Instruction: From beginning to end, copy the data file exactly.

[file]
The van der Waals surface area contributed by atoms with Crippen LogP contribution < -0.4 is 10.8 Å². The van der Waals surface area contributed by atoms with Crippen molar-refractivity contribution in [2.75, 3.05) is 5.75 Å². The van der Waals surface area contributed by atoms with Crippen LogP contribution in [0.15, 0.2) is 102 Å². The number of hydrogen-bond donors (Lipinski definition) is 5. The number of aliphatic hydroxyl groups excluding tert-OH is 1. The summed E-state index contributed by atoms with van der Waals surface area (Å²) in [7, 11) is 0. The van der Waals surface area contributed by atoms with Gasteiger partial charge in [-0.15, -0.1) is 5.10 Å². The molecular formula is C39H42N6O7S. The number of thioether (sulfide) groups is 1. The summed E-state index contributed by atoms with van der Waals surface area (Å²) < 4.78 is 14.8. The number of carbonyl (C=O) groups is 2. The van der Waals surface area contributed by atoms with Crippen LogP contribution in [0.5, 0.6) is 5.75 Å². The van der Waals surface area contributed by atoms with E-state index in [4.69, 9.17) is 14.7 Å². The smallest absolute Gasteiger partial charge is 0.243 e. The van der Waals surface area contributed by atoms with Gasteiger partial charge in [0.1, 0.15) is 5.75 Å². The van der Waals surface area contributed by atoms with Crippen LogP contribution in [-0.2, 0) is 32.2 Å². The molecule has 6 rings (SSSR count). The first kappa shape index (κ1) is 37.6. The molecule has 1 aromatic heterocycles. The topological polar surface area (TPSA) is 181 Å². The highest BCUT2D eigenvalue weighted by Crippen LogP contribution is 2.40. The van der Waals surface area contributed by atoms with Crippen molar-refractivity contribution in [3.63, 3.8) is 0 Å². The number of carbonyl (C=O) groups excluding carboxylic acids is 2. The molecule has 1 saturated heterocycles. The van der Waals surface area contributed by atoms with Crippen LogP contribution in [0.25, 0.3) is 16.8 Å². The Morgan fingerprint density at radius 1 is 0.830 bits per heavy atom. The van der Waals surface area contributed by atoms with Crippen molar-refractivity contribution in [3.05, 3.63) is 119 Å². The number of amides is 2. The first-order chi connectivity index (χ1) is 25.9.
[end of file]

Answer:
The van der Waals surface area contributed by atoms with Crippen LogP contribution < -0.4 is 10.8 Å². The van der Waals surface area contributed by atoms with Crippen molar-refractivity contribution in [2.75, 3.05) is 5.75 Å². The van der Waals surface area contributed by atoms with Crippen LogP contribution in [0.15, 0.2) is 102 Å². The number of hydrogen-bond donors (Lipinski definition) is 5. The number of aliphatic hydroxyl groups excluding tert-OH is 1. The summed E-state index contributed by atoms with van der Waals surface area (Å²) in [7, 11) is 0. The van der Waals surface area contributed by atoms with Gasteiger partial charge in [-0.15, -0.1) is 5.10 Å². The molecular formula is C39H42N6O7S. The number of thioether (sulfide) groups is 1. The summed E-state index contributed by atoms with van der Waals surface area (Å²) < 4.78 is 14.8. The number of carbonyl (C=O) groups is 2. The van der Waals surface area contributed by atoms with Crippen LogP contribution in [0.5, 0.6) is 5.75 Å². The van der Waals surface area contributed by atoms with E-state index in [4.69, 9.17) is 14.7 Å². The smallest absolute Gasteiger partial charge is 0.243 e. The van der Waals surface area contributed by atoms with Gasteiger partial charge in [0.1, 0.15) is 5.75 Å². The van der Waals surface area contributed by atoms with Crippen LogP contribution in [-0.2, 0) is 32.2 Å². The molecule has 6 rings (SSSR count). The first kappa shape index (κ1) is 37.6. The molecule has 1 aromatic heterocycles. The topological polar surface area (TPSA) is 181 Å². The highest BCUT2D eigenvalue weighted by Crippen LogP contribution is 2.40. The van der Waals surface area contributed by atoms with Crippen molar-refractivity contribution in [3.63, 3.8) is 0 Å². The number of carbonyl (C=O) groups excluding carboxylic acids is 2. The molecule has 1 saturated heterocycles. The van der Waals surface area contributed by atoms with Crippen LogP contribution in [0.25, 0.3) is 16.8 Å². The Morgan fingerprint density at radius 1 is 0.830 bits per heavy atom. The van der Waals surface area contributed by atoms with Crippen molar-refractivity contribution in [3.05, 3.63) is 119 Å². The number of amides is 2. The first-order chi connectivity index (χ1) is 25.9.